LYLE, Dr. Thomas E., 82, a resident of Montgomery, Alabama entered into eternal rest on Thursday, June 9, 2011. He was preceded in death by his parents, the Late Eugene Britt Lyle, Sr. and Sara Estella Vance Lyle, a sister, Eloise Lyle Taylor (2009), and a brother, Eugene Lyle, Jr. (2007). He is survived by a loving & caring wife, Evelyn Lyle, Sons, Thomas E. Lyle, Jr. (Dessie), Huntsville, AL, Britt K. Lyle, Windermere, FL, Brian L. Lyle, Montgomery, AL and Kelvin J. Burton, Montgomery. Daughters, April B. Thomas, Marietta, GA and Courtney D. Burton, Montgomery, Alabama. Grandchildren, Jai E. Lyle, Atlanta, GA, Britt K. Lyle, Tallahassee, FL, Ryan B. Lyle, Albuquerque, NM, Koi & Sequoya Lyle, Huntsville, AL, Keldric Burton, Montgomery, AL. Mother & Father-in-Law, James & Mary Burton, Montgomery, AL, Sisters-in-Law, Dorothy L. Lyle, Los Angeles, CA, Doris (Carl) Cooley, Montgomery, AL, Marilyn (Lucious) Wells, Pontiac, MI, Edith (Charles) Gregory, Anniston, AL, Brothers-in-Law, James (Lelia), Eldred (Lizzie) and Henry Burton, Montgomery, AL, Leroy Burton, Pontiac, MI. Nieces, Dr. Deborah T. Horn & Sylvia T. Richardson, Birmingham, AL, Nephews, Larry E. and Donald E. Taylor, Birmingham, AL. Special friend, Emerson Able, Memphis, TN. The family will receive friends on Tuesday, June 14, 2011 at 6:00 p.m. at Fresh Anointing House of Worship, 4870 Woodley Road, Montgomery, AL. An 11:00 a.m. memorial service will be held on Wednesday, June 15, 2011 at Fresh Anointing House of Worship - Main Campus, 150 E. Fleming Road, Montgomery, AL 36105. Burial will follow in Greenwood Cemetery with Ross Clayton Funeral Home directing. Dr. Lyle's career was a strong reflection of his love of music. He served as Director of Bands at Alabama State University for over 30 years, he was the Leader of the Montgomery Jazz Orchestra, he was a former member of the Montgomery Symphony Orchestra, and he served as Director of Bands at Stillman College, where the music building bears his name. Dr. Lyle was a compassionate man with a wonderful sense of humor, and an infectious smile. He will be greatly missed. The body will lie in state one hour prior to funeral services.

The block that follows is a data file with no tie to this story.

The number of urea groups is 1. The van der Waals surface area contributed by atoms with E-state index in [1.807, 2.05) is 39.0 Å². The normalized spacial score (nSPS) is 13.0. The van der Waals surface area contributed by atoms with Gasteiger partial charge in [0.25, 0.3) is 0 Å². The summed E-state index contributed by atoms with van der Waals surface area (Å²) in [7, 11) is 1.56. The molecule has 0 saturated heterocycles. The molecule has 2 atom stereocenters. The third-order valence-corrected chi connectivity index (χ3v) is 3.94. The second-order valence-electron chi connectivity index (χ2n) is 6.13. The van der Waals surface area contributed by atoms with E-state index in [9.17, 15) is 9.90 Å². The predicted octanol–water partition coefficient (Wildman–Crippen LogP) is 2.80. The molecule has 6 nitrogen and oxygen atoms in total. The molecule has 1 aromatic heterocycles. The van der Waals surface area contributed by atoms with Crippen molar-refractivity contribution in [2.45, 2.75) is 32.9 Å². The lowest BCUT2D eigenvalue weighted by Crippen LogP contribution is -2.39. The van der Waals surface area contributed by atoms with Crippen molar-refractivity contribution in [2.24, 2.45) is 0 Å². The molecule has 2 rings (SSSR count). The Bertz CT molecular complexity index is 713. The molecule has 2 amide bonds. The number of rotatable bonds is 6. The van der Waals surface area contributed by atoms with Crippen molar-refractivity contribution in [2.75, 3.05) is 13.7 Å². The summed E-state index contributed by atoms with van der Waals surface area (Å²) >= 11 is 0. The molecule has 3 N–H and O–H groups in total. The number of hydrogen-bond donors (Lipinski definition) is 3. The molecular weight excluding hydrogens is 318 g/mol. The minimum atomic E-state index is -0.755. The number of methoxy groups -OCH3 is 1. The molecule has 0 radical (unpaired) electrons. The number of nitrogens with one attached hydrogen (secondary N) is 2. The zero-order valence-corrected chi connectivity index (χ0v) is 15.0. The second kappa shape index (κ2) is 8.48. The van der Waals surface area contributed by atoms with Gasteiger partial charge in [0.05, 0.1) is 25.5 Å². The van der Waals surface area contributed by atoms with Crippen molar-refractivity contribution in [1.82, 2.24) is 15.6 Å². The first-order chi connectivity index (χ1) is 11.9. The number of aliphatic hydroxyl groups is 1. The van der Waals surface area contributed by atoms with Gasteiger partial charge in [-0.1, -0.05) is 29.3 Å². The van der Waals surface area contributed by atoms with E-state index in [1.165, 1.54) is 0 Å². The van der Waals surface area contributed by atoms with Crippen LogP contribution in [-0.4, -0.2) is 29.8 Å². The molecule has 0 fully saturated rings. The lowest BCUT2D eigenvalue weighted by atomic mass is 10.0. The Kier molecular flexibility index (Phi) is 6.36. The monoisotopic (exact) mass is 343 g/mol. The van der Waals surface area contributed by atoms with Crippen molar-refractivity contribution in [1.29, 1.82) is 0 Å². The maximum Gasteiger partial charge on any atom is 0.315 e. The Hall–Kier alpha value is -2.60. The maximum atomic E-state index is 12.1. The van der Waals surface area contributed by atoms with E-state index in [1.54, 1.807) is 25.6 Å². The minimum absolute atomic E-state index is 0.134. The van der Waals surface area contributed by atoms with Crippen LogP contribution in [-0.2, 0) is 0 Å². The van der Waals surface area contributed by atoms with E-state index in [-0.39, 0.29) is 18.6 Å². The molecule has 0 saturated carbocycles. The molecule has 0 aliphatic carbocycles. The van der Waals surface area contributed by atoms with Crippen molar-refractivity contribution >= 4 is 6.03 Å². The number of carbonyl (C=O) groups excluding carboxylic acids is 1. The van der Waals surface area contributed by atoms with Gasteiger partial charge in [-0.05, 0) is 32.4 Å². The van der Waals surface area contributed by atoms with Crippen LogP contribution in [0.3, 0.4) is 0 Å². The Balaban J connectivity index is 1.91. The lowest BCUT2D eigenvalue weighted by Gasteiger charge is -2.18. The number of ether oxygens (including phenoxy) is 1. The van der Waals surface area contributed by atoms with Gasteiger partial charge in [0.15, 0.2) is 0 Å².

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yeah he gave a lot to the band program and University to include The current fightsong fight fanfare team fanfare and the arr of the alma mater thats still played. He also designed the uniforms that the band has.

Dr. Lyle is also the former Assistant band director of Florida a&m and spent a few years at Stillman after leaving ASU.

He's a High School graduate of Parker High School in Birmingham. Has a Bachelors from Tn State and Masters and Doctorate from The University of Michigan An Arbor


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I'll be there at the wake and funeral. Part of this article was in the Amsterdam News in New York----

During his time at Alabama State, Lyle joined in the effort with other directors to bring Black college marching bands to the national audience during the Civil Rights Movement by having the Marching Hornets perform halftime shows on televised NFL games.

Under Lyle's leadership during his early years at Alabama State, the Marching Hornets performed at a football game between the New York Giants and the Kansas City Chiefs in 1967 televised on NBC and in 1969 at a game between the New Orleans Saints and the Green Bay Packers on CBS. He would continue to showcase the Marching Hornets at NFL games into the 1970s.

Lyle is also credited with sharpening performance style and structure of Black college marching bands. The Marching Hornets' trademark "double time" step, which has an entire football field of band members swiftly marching 360 steps per minute collectively, was perfected by Lyle.